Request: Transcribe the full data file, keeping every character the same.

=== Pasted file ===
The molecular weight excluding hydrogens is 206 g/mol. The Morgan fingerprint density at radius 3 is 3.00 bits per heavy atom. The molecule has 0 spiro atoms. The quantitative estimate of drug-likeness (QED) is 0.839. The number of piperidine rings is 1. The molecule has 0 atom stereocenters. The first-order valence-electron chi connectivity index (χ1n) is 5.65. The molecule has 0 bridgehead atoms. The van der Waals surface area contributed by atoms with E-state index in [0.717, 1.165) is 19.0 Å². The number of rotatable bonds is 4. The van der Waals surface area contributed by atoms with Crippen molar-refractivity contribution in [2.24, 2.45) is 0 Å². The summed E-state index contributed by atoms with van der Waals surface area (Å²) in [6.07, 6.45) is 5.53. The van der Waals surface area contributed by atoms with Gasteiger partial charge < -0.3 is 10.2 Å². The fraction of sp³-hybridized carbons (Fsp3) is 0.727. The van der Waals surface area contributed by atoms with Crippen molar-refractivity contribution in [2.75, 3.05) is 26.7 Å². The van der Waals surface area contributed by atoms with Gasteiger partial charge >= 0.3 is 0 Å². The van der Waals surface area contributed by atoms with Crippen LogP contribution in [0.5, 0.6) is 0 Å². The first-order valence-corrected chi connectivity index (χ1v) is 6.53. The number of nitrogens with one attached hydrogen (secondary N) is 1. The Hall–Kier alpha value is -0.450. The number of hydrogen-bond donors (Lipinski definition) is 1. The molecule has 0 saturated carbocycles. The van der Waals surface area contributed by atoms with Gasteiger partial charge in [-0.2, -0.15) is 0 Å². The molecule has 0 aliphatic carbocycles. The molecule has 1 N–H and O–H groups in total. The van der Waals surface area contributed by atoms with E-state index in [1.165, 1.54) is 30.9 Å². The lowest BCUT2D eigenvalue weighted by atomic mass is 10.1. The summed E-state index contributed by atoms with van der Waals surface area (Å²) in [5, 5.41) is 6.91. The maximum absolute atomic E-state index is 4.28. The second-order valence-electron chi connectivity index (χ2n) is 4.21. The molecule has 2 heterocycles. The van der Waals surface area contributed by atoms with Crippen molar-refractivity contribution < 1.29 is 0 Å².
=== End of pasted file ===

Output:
The molecular weight excluding hydrogens is 206 g/mol. The Morgan fingerprint density at radius 3 is 3.00 bits per heavy atom. The molecule has 0 spiro atoms. The quantitative estimate of drug-likeness (QED) is 0.839. The number of piperidine rings is 1. The molecule has 0 atom stereocenters. The first-order valence-electron chi connectivity index (χ1n) is 5.65. The molecule has 0 bridgehead atoms. The van der Waals surface area contributed by atoms with E-state index in [0.717, 1.165) is 19.0 Å². The number of rotatable bonds is 4. The van der Waals surface area contributed by atoms with Crippen molar-refractivity contribution in [2.24, 2.45) is 0 Å². The summed E-state index contributed by atoms with van der Waals surface area (Å²) in [6.07, 6.45) is 5.53. The van der Waals surface area contributed by atoms with Gasteiger partial charge < -0.3 is 10.2 Å². The fraction of sp³-hybridized carbons (Fsp3) is 0.727. The van der Waals surface area contributed by atoms with Crippen molar-refractivity contribution in [2.75, 3.05) is 26.7 Å². The van der Waals surface area contributed by atoms with Gasteiger partial charge >= 0.3 is 0 Å². The van der Waals surface area contributed by atoms with Crippen LogP contribution in [0.5, 0.6) is 0 Å². The first-order valence-corrected chi connectivity index (χ1v) is 6.53. The number of nitrogens with one attached hydrogen (secondary N) is 1. The Hall–Kier alpha value is -0.450. The number of hydrogen-bond donors (Lipinski definition) is 1. The molecule has 0 saturated carbocycles. The van der Waals surface area contributed by atoms with Gasteiger partial charge in [-0.2, -0.15) is 0 Å². The molecule has 0 aliphatic carbocycles. The molecule has 1 N–H and O–H groups in total. The van der Waals surface area contributed by atoms with E-state index in [1.165, 1.54) is 30.9 Å². The lowest BCUT2D eigenvalue weighted by atomic mass is 10.1. The summed E-state index contributed by atoms with van der Waals surface area (Å²) in [5, 5.41) is 6.91. The maximum absolute atomic E-state index is 4.28. The second-order valence-electron chi connectivity index (χ2n) is 4.21. The molecule has 2 heterocycles. The van der Waals surface area contributed by atoms with Crippen molar-refractivity contribution < 1.29 is 0 Å².